Tiffany & Company (TIF - Free Report) seems to be in an unfavorable position as the soft economic environment continues to take its toll on the performance of this designer, manufacturer and retailer of high-end jewelry, as evident from its third consecutive quarter of lower-than-expected bottom-line results and trimmed fiscal 2012 outlook. The big question that remains: "Is Tiffany losing its sparkle?"
We are dealing with the issue systematically, as we try to portray a concrete picture of the proceedings at Tiffany, starting with its soft sales growth, the bottom-line miss, truncated guidance, revision in the Zacks Estimates and -- last but not least -- the initiatives undertaken. However, the company’s unchanged long-term target of a 10% to 12% sales increase and annual growth of at least 15% in earnings keeps hope alive.
Soft Sales Trend Continues
Tiffany’s global net sales for the second quarter of 2012 rose 2%, following an increase of 8% in the first quarter of 2012 as well as in the fourth quarter of 2011. From this perspective, it appears that sales growth rate has fallen to the low-single digits from the high-single digit range.
But if we look back at the sales growth of the first three quarters of 2011, the story is much clearer. Total sales in the third, second and first quarters of 2011 enjoyed double-digit growth, increasing 21%, 30% and 20%, respectively.
Missing on Bottom Line
Tiffany continues to disappoint with its bottom line results. The company’s second-quarter 2012 bottom-line performance mirrored the results of the first quarter of 2012 and fourth quarter of 2011.
Second-quarter earnings of 72 cents a share missed the Zacks Consensus Estimate by a couple of cents, and dropped sharply from 86 cents earned in the prior-year quarter. The disappointing result was a reflection of the dismal performance in the Americas and Europe region due to soft demand for jewelry.
The company’s first-quarter 2012 earnings of 64 cents a share missed the Zacks Consensus Estimate of 69 cents, and dropped from 67 cents earned in the prior-year quarter. With regards to the fourth-quarter 2011 performance, earnings of $1.39 per share fell short of the Zacks Consensus Estimate of $1.42, and dropped from $1.44 earned in the prior-year quarter.
The earnings lagged the Zacks Consensus Estimates by 2.7% and 7.3% in the second and first quarters of 2012, respectively, and by 2.1% in the fourth quarter of 2011. However, in the third, second and first quarters of 2011, the company beat the Zacks Consensus Estimates by 16.7%, 22.9% and 17.5%, respectively.
Trimmed Guidance Mirrors Losing Streak
Tiffany lowered its guidance for the second time in fiscal 2012. The company now projects earnings in the range of $3.55 to $3.70 per share, down from $3.70 to $3.80 forecasted earlier. Previously, management had lowered earnings guidance to a range of $3.70 to $3.80 per share, down from $3.95 to $4.05.
If we closely scrutinize the earnings forecast, we observe that it stands in a feeble position when compared with the company’s long-term growth objective of at least 15%.
On the other hand, Tiffany now expects total net sales growth of 6% to 7% for fiscal 2012, down from 7% to 8% increase predicted previously. The guidance shows no proximity with the company’s long-term sales growth goal of 10% to 12%. Earlier, management had projected 7% to 8% growth in total net sales for fiscal 2012, down from 10%.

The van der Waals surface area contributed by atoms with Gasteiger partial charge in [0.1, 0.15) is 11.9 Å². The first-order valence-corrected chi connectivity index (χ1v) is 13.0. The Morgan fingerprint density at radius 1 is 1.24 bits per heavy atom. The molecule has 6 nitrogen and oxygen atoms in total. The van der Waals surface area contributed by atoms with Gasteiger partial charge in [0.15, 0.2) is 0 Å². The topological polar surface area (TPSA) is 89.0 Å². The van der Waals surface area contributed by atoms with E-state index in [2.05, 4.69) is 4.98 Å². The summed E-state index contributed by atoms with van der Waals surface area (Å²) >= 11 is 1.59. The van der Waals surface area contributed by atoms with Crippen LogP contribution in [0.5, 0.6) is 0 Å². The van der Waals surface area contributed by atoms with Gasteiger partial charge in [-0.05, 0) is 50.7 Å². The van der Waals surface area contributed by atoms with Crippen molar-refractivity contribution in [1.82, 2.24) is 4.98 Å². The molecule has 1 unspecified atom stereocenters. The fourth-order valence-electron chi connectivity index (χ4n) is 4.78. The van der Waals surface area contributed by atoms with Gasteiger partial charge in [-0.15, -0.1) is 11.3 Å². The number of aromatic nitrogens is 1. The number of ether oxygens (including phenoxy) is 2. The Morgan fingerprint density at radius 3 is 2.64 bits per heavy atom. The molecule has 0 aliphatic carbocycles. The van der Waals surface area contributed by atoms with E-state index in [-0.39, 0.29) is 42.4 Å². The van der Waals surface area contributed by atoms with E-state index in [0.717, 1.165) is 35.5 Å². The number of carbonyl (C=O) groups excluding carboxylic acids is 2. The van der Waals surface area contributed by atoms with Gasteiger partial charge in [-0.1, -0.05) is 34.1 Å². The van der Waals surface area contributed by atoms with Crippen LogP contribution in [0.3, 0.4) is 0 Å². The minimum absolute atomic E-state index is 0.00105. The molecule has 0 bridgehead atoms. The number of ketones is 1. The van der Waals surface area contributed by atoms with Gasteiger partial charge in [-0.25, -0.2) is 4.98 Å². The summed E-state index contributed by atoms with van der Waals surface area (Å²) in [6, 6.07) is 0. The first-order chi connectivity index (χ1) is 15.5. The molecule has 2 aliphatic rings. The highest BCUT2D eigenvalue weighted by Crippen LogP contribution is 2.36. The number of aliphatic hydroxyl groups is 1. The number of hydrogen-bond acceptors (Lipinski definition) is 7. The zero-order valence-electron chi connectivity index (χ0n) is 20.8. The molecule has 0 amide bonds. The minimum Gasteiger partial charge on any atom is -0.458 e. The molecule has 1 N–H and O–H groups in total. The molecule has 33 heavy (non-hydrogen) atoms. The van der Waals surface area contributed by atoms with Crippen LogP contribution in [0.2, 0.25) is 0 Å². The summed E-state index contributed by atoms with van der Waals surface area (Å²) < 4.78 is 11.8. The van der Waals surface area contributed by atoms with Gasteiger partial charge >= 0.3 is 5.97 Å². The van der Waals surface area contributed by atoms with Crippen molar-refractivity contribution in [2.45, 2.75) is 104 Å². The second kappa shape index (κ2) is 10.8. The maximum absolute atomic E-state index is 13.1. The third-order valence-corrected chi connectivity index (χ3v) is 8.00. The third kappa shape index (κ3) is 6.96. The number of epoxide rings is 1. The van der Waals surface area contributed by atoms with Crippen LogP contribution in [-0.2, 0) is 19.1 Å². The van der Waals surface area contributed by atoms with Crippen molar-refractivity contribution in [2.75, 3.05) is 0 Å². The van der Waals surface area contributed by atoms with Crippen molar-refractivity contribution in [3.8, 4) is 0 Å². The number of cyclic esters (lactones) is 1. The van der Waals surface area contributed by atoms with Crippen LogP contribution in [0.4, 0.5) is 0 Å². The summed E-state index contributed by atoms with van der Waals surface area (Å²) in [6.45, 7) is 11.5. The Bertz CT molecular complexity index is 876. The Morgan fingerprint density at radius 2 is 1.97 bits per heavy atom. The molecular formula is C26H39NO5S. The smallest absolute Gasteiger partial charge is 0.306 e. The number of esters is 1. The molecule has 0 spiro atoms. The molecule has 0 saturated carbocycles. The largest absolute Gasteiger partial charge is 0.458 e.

Downhill Estimate Revision
Following Tiffany’s second-quarter 2012 results, the Zacks Consensus Estimates have been portraying a downward trend.
The Zacks Consensus Estimate for the third quarter of 2012 dropped by 3 cents to 63 cents a share in the last 30 days. For the fourth quarter, the Estimate fell by a penny to $1.60 per share. For both fiscal 2012 and 2013, the Zacks Consensus Estimates slid 6 cents to $3.59 and $4.12, respectively, in the last 30 days.
Tiffany holds a significant position in the world jewelry market and is poised to benefit from its increased geographic reach. The company generates nearly half of its total sales internationally. We believe once the predicament in the economy bottoms out, Tiffany will perk up and get back to its healthy sales and earnings growth.
The company is focused on opening smaller stores that offer select collections of lower-priced, higher-margin products, which in turn boost store productivity. Tiffany concentrates on improving sales per square foot through higher customer traffic and converting them into potential buyers by targeted advertising, ongoing sales training and customer-oriented initiatives.
The company intends to expand its distribution network by adding stores in both new and existing markets. On the international front, the company is now concentrating on expanding business in Middle East, Russia, Brazil and India. Tiffany now plans to add 28 stores in fiscal 2012 with 13 in the Americas, 8 in Asia-Pacific, 2 in Europe and 5 in the United Arab Emirates (already commenced operation in the region).
We will have to wait and watch as to how the story unfolds, as the year progresses. Currently, we maintain our long-term Neutral recommendation on the stock. Moreover, Tiffany, which faces stiff competition from Signet Jewelers Limited (SIG - Free Report) and Zale Corporation , holds a Zacks #3 Rank that translates into a short-term Hold rating.